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So let my past stand, just as it stands.

And let me now, as I may, grow old;

I am what I am, and my life for me Is the best.— or it had not been, I hold. .


I Thought to find some healing clime [shore,

For her I loved; she found that That city, whose inhabitants

Are sick and sorrowful no more.

I asked for human love for her;

The Loving knew how best to still The infinite yearning of a heart,

Which but infinity could fill.

Such sweet communion had been ours

I prayed that it might never end; My prayer is more than answered; now

I have an angel for my friend.

I wished for perfect peace, to soothe The troubled anguish of her breast; [called.

And, numbered with the loved and
She entered on untroubled rest.

Life was so fair a thing to her,
I wept and pleaded for its stay;

My wish was granted me, for lo!
She hath eternal life to-<lay.


Oi'R old brown homestead reared its walls

From the way-side dust aloof, Where the apple-boughs could almost cast

Their fruit upon its roof; And the cherry-tree so near it grew

That when awake I've lain In the lonesome nights, I've heard the limbs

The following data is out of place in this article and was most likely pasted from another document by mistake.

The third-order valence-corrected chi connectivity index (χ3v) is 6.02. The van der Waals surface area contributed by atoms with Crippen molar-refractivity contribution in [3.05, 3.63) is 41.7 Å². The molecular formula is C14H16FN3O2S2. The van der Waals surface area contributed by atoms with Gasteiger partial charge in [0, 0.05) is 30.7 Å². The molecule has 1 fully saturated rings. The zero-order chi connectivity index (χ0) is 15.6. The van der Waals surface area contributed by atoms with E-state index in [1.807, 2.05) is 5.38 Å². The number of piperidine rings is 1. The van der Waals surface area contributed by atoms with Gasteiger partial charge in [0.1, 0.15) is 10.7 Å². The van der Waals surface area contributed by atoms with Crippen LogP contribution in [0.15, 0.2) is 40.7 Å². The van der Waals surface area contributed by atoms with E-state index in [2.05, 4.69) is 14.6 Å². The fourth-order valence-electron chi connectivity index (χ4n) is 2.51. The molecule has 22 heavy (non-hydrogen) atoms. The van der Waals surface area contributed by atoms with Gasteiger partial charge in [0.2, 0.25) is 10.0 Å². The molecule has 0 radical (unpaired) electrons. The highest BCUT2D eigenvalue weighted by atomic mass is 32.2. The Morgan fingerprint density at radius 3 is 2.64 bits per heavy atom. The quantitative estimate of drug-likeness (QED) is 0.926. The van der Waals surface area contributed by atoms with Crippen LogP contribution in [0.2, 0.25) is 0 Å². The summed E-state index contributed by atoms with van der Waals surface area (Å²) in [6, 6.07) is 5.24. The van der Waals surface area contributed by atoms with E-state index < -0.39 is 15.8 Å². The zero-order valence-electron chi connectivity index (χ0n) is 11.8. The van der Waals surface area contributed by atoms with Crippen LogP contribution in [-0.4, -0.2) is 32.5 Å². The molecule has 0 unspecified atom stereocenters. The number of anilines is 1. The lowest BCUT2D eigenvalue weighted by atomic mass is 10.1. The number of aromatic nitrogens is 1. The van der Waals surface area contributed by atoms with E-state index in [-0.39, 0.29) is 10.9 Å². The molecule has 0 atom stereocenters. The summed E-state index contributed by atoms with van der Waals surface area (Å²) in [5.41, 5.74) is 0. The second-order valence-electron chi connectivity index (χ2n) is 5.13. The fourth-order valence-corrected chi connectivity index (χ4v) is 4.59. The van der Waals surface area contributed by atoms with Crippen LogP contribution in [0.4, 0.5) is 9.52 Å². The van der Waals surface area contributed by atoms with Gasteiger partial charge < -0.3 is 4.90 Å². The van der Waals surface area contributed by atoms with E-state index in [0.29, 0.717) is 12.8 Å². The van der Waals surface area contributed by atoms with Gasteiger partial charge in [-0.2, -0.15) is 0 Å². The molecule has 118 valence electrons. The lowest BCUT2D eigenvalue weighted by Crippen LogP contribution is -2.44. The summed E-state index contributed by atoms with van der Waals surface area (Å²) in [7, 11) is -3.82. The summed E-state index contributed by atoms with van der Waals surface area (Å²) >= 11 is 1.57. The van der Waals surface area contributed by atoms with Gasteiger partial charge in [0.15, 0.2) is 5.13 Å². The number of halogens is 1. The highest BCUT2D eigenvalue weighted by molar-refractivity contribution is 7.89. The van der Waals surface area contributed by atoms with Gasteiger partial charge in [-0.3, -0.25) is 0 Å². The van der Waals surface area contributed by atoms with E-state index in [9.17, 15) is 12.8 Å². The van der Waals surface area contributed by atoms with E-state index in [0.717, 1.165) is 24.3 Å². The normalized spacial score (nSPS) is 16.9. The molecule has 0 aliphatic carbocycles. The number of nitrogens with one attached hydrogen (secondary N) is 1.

As they creaked against the pane: And those orchard trees, oh those orchard trees!

I've seen my little brothers rocked In their tops by the summer breeze.

The sweet-briar, under the windowsill,

Which the early birds made glad, And the damask rose, by the gardenfence,

Were all the flowers we had. I've looked at many a flower since then,

Exotics rich and rare,
That to other eyes were lovelier

But not to me so fair; For those roses bright, oh, those roses bright! flocks,

I have twined them in my sister's That are hid in the dust from sight.

We had a well, a deep old well.

Where the spring was never dry. And the cool drops down from the mossy stones Were falling constantly; And there never was water half so sweet

As the draught which filled my cup, Drawn up to the curb by the rude old sweep That my father's hand set up. And that deep old well, oh that deep old well!

I remember now the plashing sound Of the bucket as it fell.

Our homestead had an ample hearth, Where at night we loved to meet; There my mother's voice was always kind,

And her smile was always sweet; And there I've sat on my father's knee,

And watched his thoughtful brow, With my childish hand in his raven hair.— That hair is silver now! But that broad hearth's light, oh,

that broad hearth's light! And my father's look, and my mother's smile, They are in my heart to-night!

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